Canadian pastor on way home after North Korea release
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Canadian pastor on way home after North Korea release

Decision by rogue regime to release Hyeon Soo Lim comes amid nuclear tensions between Pyongyang and Washington

In this file image made from July 30, 2015, video, Canadian Hyeon Soo Lim speaks in Pyongyang, North Korea. (AP Photo)
In this file image made from July 30, 2015, video, Canadian Hyeon Soo Lim speaks in Pyongyang, North Korea. (AP Photo)

OTTAWA, Canada — A Canadian pastor was on his way home Thursday after being released from a North Korean prison where he spent the last two years, according to his family and the prime minister.

North Korea’s official KCNA news agency announced Hyeon Soo Lim’s release Wednesday, saying he was freed on “sick bail.”

The announcement came after a Canadian government delegation led by Prime Minister Justin Trudeau’s national security adviser Daniel Jean traveled to Pyongyang to discuss the 62-year-old’s case.

“We are relieved to hear that Reverend Lim is on his way home to finally reunite with his family and meet his grand daughter for the first time,” Lisa Pak, a spokeswoman for the family, said in a statement.

She said the family was “relieved, grateful, excited, and anxious to see him home.”

Pak also thanked Canadian officials who “worked behind the scenes with North Korean authorities” to secure his release, as well as Swedish diplomats who assisted them.

Canada's Prime Minister Justin Trudeau speaking during a press conference at the Asia-Pacific Economic Cooperation (APEC) Summit in Lima, November 20, 2016. (AFP/Raefael Zarauz)
Canada’s Prime Minister Justin Trudeau speaking during a press conference at the Asia-Pacific Economic Cooperation (APEC) Summit in Lima, November 20, 2016. (AFP/Raefael Zarauz)

Canadian Prime Minister Justin Trudeau said in a statement that he was “pleased and relieved” to confirm Lim’s release, adding that Lim would “soon be reunited with his family and friends in Canada.”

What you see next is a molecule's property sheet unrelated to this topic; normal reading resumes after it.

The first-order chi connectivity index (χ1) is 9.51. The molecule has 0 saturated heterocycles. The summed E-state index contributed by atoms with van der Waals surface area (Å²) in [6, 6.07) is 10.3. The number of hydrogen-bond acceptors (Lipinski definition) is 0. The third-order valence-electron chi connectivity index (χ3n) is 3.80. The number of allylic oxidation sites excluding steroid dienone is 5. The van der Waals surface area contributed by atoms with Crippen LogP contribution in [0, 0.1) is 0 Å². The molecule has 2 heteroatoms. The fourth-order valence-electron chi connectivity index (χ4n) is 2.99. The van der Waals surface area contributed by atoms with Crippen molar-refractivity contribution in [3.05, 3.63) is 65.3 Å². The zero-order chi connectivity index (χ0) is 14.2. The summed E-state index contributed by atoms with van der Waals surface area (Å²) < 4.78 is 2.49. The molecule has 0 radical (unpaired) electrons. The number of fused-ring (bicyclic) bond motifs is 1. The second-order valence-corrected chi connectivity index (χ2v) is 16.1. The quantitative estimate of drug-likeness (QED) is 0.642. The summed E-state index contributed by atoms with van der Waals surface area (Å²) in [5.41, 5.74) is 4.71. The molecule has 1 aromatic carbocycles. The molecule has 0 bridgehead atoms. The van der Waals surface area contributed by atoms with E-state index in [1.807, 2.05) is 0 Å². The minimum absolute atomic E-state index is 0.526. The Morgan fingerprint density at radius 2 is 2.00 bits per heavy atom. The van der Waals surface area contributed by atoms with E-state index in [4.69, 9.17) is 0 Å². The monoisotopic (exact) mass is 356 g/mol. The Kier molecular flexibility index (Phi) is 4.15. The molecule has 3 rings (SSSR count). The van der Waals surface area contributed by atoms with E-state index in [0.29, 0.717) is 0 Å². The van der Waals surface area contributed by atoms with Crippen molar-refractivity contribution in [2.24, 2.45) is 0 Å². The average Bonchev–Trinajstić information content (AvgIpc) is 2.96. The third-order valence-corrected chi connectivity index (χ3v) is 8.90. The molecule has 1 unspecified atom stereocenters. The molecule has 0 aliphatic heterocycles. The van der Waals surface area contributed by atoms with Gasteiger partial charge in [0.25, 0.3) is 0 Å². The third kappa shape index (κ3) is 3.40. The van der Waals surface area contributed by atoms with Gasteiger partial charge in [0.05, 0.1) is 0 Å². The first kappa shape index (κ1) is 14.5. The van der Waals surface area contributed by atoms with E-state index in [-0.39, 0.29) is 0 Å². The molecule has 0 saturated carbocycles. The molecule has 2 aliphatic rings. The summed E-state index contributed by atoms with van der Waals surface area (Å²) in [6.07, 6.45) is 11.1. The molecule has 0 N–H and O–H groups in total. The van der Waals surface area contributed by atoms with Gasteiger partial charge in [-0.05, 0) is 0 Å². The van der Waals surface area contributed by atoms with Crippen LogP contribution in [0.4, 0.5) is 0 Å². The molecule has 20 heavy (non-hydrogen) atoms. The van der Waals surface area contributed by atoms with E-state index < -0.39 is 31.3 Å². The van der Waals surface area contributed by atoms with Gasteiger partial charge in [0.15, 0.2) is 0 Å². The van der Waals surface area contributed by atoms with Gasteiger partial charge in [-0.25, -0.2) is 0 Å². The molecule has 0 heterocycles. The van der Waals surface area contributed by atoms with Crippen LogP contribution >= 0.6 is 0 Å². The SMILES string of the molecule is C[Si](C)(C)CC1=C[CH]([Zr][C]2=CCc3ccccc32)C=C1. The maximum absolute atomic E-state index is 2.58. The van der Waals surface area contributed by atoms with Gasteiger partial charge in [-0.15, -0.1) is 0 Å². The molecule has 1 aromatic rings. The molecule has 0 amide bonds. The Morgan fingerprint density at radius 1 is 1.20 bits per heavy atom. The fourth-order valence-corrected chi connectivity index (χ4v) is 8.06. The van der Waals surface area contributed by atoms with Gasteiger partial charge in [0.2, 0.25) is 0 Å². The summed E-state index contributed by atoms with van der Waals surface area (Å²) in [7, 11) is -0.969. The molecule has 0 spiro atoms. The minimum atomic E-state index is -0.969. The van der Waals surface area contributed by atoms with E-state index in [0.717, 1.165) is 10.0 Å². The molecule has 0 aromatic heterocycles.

Lim was arrested in 2015 for allegedly meddling in North Korean state affairs.

The South Korean-born pastor had been accused of subversive acts against Pyongyang, an allegation Canadian authorities strongly denied.

Lim’s family had become increasingly worried about his welfare since the death of American student Otto Warmbier in June, just days after he had been released from a North Korean prison.

American student Otto Warmbier speaks to reporters Monday, Feb. 29, 2016, in Pyongyang, North Korea. (AP Photo/Kim Kwang Hyon)
American student Otto Warmbier speaks to reporters Monday, Feb. 29, 2016, in Pyongyang, North Korea. (AP Photo/Kim Kwang Hyon)

Three US citizens remain in custody as relations with Washington have grown increasingly tense. The North said Wednesday it was considering a missile strike near US bases in Guam.

That comment came hours after US President Donald Trump threatened Pyongyang with “fire and fury” over its missile program.

Lim last year told CNN he spent his days in prison digging holes at an orchard. “I wasn’t originally a laborer so the labor was hard at first,” he said, his head shaven.

Pak said Lim has “a long way to go in terms of… healing.”

Trudeau said Lim’s “health and well-being remain of utmost importance to the government of Canada, and we are working to ensure that he receives any required medical attention.”

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